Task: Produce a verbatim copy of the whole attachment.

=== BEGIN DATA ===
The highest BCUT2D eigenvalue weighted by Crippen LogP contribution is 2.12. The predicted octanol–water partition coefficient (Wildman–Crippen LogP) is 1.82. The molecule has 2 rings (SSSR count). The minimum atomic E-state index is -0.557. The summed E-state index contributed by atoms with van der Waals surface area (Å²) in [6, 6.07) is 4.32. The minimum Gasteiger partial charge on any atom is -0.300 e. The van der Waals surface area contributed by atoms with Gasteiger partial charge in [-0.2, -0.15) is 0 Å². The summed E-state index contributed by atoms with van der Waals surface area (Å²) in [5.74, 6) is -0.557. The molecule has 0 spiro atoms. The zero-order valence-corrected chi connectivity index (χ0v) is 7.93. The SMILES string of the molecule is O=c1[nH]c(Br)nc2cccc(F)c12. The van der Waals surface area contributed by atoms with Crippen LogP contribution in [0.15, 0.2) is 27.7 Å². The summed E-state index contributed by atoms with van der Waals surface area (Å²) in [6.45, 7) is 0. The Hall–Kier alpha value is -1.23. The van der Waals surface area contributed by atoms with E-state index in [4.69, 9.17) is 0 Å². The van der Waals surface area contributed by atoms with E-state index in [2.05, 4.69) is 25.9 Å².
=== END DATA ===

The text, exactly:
The highest BCUT2D eigenvalue weighted by Crippen LogP contribution is 2.12. The predicted octanol–water partition coefficient (Wildman–Crippen LogP) is 1.82. The molecule has 2 rings (SSSR count). The minimum atomic E-state index is -0.557. The summed E-state index contributed by atoms with van der Waals surface area (Å²) in [6, 6.07) is 4.32. The minimum Gasteiger partial charge on any atom is -0.300 e. The van der Waals surface area contributed by atoms with Gasteiger partial charge in [-0.2, -0.15) is 0 Å². The summed E-state index contributed by atoms with van der Waals surface area (Å²) in [5.74, 6) is -0.557. The molecule has 0 spiro atoms. The zero-order valence-corrected chi connectivity index (χ0v) is 7.93. The SMILES string of the molecule is O=c1[nH]c(Br)nc2cccc(F)c12. The van der Waals surface area contributed by atoms with Crippen LogP contribution in [0.15, 0.2) is 27.7 Å². The summed E-state index contributed by atoms with van der Waals surface area (Å²) in [6.45, 7) is 0. The Hall–Kier alpha value is -1.23. The van der Waals surface area contributed by atoms with E-state index in [4.69, 9.17) is 0 Å². The van der Waals surface area contributed by atoms with E-state index in [2.05, 4.69) is 25.9 Å².